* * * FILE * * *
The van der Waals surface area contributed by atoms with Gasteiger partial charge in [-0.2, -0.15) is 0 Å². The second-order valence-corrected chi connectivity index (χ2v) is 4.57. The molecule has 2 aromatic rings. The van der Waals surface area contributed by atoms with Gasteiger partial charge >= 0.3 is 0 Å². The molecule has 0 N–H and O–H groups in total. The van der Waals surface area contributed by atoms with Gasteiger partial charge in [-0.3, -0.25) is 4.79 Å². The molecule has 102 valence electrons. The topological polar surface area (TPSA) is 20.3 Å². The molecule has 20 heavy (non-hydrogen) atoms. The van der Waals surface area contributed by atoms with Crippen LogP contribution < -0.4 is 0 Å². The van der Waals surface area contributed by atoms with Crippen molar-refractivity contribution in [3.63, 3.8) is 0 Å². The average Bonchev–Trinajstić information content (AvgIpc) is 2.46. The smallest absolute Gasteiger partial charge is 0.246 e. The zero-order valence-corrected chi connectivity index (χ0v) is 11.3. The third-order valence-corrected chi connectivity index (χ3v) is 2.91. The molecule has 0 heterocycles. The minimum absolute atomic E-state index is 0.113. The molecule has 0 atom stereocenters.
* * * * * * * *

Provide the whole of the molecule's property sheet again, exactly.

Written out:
The van der Waals surface area contributed by atoms with Gasteiger partial charge in [-0.2, -0.15) is 0 Å². The second-order valence-corrected chi connectivity index (χ2v) is 4.57. The molecule has 2 aromatic rings. The van der Waals surface area contributed by atoms with Gasteiger partial charge >= 0.3 is 0 Å². The molecule has 0 N–H and O–H groups in total. The van der Waals surface area contributed by atoms with Gasteiger partial charge in [-0.3, -0.25) is 4.79 Å². The molecule has 102 valence electrons. The topological polar surface area (TPSA) is 20.3 Å². The molecule has 20 heavy (non-hydrogen) atoms. The van der Waals surface area contributed by atoms with Crippen LogP contribution < -0.4 is 0 Å². The van der Waals surface area contributed by atoms with Crippen molar-refractivity contribution in [3.63, 3.8) is 0 Å². The average Bonchev–Trinajstić information content (AvgIpc) is 2.46. The smallest absolute Gasteiger partial charge is 0.246 e. The zero-order valence-corrected chi connectivity index (χ0v) is 11.3. The third-order valence-corrected chi connectivity index (χ3v) is 2.91. The molecule has 0 heterocycles. The minimum absolute atomic E-state index is 0.113. The molecule has 0 atom stereocenters.